3. Start small, design one product first that solves a real problem easily.  

It’s better to prototype a data product that is ready to put in front of a user in six weeks instead of six months. This allows you to keep it simple and make adjustments quickly based on what’s working and what’s not. Think like Google. Put out a concept or idea as a beta, study the user responses and feedback and add more capabilities as you go. This kind of logic allows for a quick release, less investment in development of the product and the opportunity to grow with the consumer.

Now that you are ready to set sail and chart your own new data territory, here are more helpful leads to help you do more with your data products!

Join us in December for our webinar on Turning Data into Dollars.

Also check out DJ Patil’s (the U.S. Government’s Chief Data Scientist)  free e-book, Data Jujitsu, the art of creating a data product.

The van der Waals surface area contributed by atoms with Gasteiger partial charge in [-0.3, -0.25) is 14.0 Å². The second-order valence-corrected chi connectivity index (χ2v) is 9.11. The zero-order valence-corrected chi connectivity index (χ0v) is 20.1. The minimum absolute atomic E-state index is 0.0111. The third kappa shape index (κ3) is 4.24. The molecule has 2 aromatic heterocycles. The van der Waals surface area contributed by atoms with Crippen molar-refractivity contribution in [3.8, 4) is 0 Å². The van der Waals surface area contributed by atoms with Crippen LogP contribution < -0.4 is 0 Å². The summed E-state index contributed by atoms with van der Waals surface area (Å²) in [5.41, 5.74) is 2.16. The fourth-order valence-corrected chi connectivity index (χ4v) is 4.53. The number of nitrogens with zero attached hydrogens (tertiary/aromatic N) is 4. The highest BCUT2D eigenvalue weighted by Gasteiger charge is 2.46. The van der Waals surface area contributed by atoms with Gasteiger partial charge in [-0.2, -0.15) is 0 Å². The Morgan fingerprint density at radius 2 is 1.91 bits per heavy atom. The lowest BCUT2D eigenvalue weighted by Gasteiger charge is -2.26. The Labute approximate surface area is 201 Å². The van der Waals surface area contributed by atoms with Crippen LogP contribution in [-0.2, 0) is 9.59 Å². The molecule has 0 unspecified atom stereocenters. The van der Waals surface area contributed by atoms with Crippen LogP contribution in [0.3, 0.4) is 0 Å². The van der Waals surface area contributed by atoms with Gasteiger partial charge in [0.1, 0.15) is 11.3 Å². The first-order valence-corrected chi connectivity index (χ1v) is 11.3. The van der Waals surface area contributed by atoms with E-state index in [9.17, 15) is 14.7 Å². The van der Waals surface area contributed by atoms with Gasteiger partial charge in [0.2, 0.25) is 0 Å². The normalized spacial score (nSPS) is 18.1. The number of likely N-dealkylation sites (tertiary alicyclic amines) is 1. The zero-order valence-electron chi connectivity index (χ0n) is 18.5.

Finally, take a look at our own, Zach Gemignani’s slideshare on turning data into dollars.

For a demo of our product, Juicebox, schedule an appointment.

Analytics 3.0 and Data Monetization

When it was published in 2007, Competing Analytics: The New Science of Winning sparked the imagination of many business leaders. It opened eyes to the concept of analytics as a strategic capability, beyond basic reporting, financial analysis, and basic marketing optimization. The authors Thomas Davenport and Jeanne Harris established themselves as leading thinkers in an emerging field. However, the book found its critics among some analytics professionals (like us) who felt it delivered a superficial understanding of the real challenges “on the ground” and offered guidance that was abstract, academic, and anecdotal.

At the time, we said his advice for becoming an analytics competitor was "a good example of condensed misperceptions about what analytics can and should do."

Others were less circumspect:

  • The top review on Amazon states: “This is the glib, anecdotal book built around a basic, almost stereotypic Harvard Business Review five-level model, this one focusing on various levels of use of analytical methods, systems and processes.” 
  • From Neil Raden: "what Davenport is implying is not only centralized control, but also centralized design. This is another naive assumption, because many organizations are not only decentralized—they’re dysfunctional."